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The Berg Balance Scale: Treatment Ideas

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Vol. 16 •Issue 21 • Page 6
Geriatric Function

The Berg Balance Scale: Treatment Ideas

The Berg Balance Scale lends itself easily to treatments based on each deficit noted on the test. This article will outline each of the 14 items and provide treatment strategies based on exercises and therapeutic activities. Therefore, time spent on these activities can be billed as such. Not only will therapists see adequate reimbursement for their time, but also task-specific improvement for each of the items.

1. Sit-to-stand

A. Sit-to-stand functional training from chairs of different heights;

B. Sit-to-stand functional training on chairs with phone books of varied heights;

C. Chair push-ups;

D. Mini-squats;

E. Forward reach with clasped hands;

F. Forward reaching over a ball, roll back and forth.

2. Standing unsupported

A. Resisted side step;

B. Standing on foam or pillow;

C. Tandem and semi-tandem standing;

D. Lateral swaying;

E. Narrow base–head and trunk turns;

F. Narrow base–arm reaches.

3. Sitting unsupported

A. Pelvic tilt progression sitting;

B. Reaching forward;

C. Partial sit-ups;

D. Sitting PNF diagonals;

E. Pointing at targets with laser light on their head;

F. Toes only on the ground — turning head and trunk.

4. Standing to sitting

A. Mini-squats;

B. Stand to sits at different heights;

C. Wall slides;

D. Mini-squats with exercise bands;

E. Standing forward hip thrusts;

F. Touching buttocks to phonebooks on chair.

5. Transfers

A. Turns;

B. Marching;

C. One-legged standing;

D. Head turns through the movement pattern;

E. Reaches through the movement pattern;

F. Side steps.

6. Standing with eyes closed

A. Head turns with eyes closed;

B. Turns with eyes closed;

C. Sit to stand with eyes closed;

D. Ankle rocks with eyes closed;

E. Lateral sways with eyes closed;

F. Head, shoulders, knees and toes with eyes closed.

7. Standing with feet together

A. Hip abduction;

B. Balance board;

C. Side stepping;

D. Side reaching;

E. Lateral sways;

F. Multidirectional dot reaches.

8. Forward reach

A. Plantar flexion PRE progression;

B. Trunk extension;

C. Shoulder flexion;

D. Ankle sways;

E. Wobble board;

F. Plantar flexion stretch.

9. Retrieving object from the floor

A. Deep squats;

B. Progressive reach;

C. Wall slides;

D. Knee flexion;

E. Hip flexion;

F. Weighted mini-squats.

10. Turning to look behind

A. Tai Chi;

B. Trunk rotation;

C. Knee rocks;

D. Axial mobility work;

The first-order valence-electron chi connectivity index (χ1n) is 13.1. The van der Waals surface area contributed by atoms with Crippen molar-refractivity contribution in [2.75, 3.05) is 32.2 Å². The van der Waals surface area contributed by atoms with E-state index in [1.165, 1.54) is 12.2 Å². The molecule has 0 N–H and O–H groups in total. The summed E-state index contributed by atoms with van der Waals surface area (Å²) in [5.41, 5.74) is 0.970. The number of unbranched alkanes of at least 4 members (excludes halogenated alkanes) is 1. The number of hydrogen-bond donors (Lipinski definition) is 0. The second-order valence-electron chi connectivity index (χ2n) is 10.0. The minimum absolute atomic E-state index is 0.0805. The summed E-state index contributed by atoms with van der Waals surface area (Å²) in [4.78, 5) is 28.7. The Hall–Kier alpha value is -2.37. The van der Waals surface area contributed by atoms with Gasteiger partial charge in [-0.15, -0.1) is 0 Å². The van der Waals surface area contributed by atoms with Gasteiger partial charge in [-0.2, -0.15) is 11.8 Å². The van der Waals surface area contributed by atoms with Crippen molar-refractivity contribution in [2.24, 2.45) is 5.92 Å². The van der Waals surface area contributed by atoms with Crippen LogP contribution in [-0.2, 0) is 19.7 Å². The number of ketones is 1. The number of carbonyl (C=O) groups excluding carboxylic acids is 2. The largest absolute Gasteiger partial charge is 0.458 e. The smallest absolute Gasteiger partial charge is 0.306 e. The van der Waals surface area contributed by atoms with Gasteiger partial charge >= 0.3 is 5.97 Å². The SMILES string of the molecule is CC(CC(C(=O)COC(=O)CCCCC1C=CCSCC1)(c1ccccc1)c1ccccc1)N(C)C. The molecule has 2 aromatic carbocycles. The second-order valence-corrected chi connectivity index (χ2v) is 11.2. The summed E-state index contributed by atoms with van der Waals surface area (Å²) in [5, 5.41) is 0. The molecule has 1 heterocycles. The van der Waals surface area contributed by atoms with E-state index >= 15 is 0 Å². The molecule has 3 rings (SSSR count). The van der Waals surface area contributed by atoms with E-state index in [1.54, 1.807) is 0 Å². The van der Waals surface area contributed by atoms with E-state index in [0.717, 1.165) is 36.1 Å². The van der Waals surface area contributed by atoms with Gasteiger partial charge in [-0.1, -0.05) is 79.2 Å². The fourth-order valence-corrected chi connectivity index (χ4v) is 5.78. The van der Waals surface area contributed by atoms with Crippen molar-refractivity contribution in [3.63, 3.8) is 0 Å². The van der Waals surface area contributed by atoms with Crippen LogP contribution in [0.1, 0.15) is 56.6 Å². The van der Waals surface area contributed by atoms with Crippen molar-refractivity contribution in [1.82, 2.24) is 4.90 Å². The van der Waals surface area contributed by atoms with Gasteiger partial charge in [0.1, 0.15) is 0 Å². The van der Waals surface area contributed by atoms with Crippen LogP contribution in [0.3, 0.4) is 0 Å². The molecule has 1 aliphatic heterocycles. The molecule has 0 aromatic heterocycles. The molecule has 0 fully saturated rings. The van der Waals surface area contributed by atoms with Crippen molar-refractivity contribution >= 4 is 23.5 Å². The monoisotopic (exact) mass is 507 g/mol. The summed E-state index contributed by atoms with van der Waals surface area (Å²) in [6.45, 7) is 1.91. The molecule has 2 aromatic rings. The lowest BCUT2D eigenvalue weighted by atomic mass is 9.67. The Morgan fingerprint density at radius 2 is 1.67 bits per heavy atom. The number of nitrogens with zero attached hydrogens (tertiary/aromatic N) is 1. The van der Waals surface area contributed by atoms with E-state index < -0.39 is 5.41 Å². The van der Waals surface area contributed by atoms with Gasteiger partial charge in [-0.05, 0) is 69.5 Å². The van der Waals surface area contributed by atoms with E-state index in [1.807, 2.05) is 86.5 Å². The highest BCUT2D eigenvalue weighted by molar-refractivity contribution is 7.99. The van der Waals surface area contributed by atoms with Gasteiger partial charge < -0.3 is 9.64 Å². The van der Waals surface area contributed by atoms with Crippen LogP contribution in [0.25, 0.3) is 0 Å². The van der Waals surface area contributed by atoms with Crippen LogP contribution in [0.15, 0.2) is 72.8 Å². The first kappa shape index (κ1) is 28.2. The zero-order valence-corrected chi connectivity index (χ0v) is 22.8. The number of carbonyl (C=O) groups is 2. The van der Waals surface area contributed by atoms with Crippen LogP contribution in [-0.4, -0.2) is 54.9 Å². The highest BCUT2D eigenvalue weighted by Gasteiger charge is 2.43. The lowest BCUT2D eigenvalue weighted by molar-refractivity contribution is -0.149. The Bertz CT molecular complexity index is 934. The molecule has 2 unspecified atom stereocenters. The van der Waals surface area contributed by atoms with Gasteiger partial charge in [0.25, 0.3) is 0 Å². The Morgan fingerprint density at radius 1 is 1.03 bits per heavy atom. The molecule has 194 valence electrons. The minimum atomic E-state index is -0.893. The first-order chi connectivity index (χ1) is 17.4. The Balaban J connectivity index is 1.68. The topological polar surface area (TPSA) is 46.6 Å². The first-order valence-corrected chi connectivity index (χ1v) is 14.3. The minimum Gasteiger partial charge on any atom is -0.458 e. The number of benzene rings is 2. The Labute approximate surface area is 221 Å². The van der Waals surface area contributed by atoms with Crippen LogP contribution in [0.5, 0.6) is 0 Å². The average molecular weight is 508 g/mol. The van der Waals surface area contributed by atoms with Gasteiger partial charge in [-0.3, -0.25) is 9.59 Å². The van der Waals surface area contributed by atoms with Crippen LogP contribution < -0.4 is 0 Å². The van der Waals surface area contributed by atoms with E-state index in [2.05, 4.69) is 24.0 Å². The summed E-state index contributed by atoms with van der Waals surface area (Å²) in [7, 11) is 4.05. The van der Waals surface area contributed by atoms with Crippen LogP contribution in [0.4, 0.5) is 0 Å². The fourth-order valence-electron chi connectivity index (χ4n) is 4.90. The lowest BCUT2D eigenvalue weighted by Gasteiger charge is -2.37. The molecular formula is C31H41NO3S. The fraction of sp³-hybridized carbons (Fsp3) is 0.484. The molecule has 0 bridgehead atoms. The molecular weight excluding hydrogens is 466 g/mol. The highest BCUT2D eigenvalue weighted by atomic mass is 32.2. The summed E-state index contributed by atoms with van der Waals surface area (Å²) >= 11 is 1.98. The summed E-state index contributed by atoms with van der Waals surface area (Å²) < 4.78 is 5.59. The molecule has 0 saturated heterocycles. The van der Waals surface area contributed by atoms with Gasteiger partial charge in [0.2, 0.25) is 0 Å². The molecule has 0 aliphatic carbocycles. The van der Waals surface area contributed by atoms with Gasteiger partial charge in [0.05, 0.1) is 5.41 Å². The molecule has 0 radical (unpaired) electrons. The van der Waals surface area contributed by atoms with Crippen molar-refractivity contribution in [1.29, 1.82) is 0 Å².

E. Looking behind at targets sitting progression to standing;

F. Pilates trunk turns.

11. Turning 360 degrees

A. Vestibular exercises;

B. Head turns;

C. One-legged stands;

D. Tai Chi;

E. Progressive head turns sitting progressing to standing;

F. Progressive trunk turns sitting progressing to standing.

12. Placing alternating feet on stool

A. Marching;

B. Progressive marching using exercise band at weak part for resistance;

C. Cone taps;

D. Long arc quads;

E. Hip abduction;

F. One-legged stands.

13. Tandem standing

A. Side stepping;

B. Semi-tandem progression;

C. Narrow base dot reach;

D. One legged standing;

E. Tandem walking;

F. Narrow base progression with ball throw.

14. One-legged standing

A.Narrow base progression with ball kick;

B. Leg swing;

C. One-legged standing;

D. One-legged standing on exercise pads, touching toe to other pads;

E. Tandem and one-legged ball throw;

F. One-legged standing with eyes closed.

Above are 98 different treatment ideas for the items on the Berg Balance Scale. These interventions can be used as basis of treatment or as a starting point for more creative exercises and therapeutic activities.

Dr. Lewis is a physical therapist in private practice and president of Premier Physical Therapy of Washington, DC. She lectures exclusively for GREAT Seminars and Books, Inc. Dr. Lewis is also the author of numerous textbooks. Her Website address is www.greatseminarsandbooks.com. Dr. Shaw is an assistant professor in the physical therapy program at the University of South Florida and she is dedicated to the area of geriatric rehabilitation. She lectures exclusively for GREAT Seminars and Books in the area of geriatric function.




     

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